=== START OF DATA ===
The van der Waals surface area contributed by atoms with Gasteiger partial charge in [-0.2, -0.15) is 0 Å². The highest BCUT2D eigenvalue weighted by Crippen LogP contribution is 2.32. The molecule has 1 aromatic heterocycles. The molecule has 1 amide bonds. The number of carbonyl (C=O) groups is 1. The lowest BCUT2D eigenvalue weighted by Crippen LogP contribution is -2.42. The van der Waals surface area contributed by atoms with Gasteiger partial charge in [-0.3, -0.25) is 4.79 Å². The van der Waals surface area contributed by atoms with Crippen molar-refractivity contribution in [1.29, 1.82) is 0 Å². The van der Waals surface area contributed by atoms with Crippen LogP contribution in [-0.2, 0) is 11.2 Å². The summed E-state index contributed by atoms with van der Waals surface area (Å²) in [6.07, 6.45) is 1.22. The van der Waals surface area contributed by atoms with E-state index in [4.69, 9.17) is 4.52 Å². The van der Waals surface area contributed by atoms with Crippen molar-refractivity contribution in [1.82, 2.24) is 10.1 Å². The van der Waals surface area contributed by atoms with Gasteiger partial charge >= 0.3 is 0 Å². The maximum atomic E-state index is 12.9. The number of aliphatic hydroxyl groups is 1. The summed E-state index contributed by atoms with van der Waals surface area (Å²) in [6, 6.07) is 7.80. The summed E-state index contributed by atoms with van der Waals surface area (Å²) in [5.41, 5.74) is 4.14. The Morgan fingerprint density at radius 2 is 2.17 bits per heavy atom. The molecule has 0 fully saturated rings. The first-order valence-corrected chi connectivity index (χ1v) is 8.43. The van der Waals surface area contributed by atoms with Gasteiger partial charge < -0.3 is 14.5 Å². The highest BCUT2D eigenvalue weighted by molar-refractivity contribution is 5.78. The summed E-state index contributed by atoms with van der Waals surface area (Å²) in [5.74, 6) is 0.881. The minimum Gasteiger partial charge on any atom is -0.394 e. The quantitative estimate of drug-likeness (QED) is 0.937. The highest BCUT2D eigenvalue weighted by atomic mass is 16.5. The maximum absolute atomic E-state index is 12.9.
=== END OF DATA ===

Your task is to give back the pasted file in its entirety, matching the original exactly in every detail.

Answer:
The van der Waals surface area contributed by atoms with Gasteiger partial charge in [-0.2, -0.15) is 0 Å². The highest BCUT2D eigenvalue weighted by Crippen LogP contribution is 2.32. The molecule has 1 aromatic heterocycles. The molecule has 1 amide bonds. The number of carbonyl (C=O) groups is 1. The lowest BCUT2D eigenvalue weighted by Crippen LogP contribution is -2.42. The van der Waals surface area contributed by atoms with Gasteiger partial charge in [-0.3, -0.25) is 4.79 Å². The van der Waals surface area contributed by atoms with Crippen molar-refractivity contribution in [1.29, 1.82) is 0 Å². The van der Waals surface area contributed by atoms with Crippen LogP contribution in [-0.2, 0) is 11.2 Å². The summed E-state index contributed by atoms with van der Waals surface area (Å²) in [6.07, 6.45) is 1.22. The van der Waals surface area contributed by atoms with E-state index in [4.69, 9.17) is 4.52 Å². The van der Waals surface area contributed by atoms with Crippen molar-refractivity contribution in [1.82, 2.24) is 10.1 Å². The van der Waals surface area contributed by atoms with Gasteiger partial charge >= 0.3 is 0 Å². The maximum atomic E-state index is 12.9. The number of aliphatic hydroxyl groups is 1. The summed E-state index contributed by atoms with van der Waals surface area (Å²) in [6, 6.07) is 7.80. The summed E-state index contributed by atoms with van der Waals surface area (Å²) in [5.41, 5.74) is 4.14. The Morgan fingerprint density at radius 2 is 2.17 bits per heavy atom. The molecule has 0 fully saturated rings. The first-order valence-corrected chi connectivity index (χ1v) is 8.43. The van der Waals surface area contributed by atoms with Gasteiger partial charge < -0.3 is 14.5 Å². The highest BCUT2D eigenvalue weighted by molar-refractivity contribution is 5.78. The summed E-state index contributed by atoms with van der Waals surface area (Å²) in [5.74, 6) is 0.881. The minimum Gasteiger partial charge on any atom is -0.394 e. The quantitative estimate of drug-likeness (QED) is 0.937. The highest BCUT2D eigenvalue weighted by atomic mass is 16.5. The maximum absolute atomic E-state index is 12.9.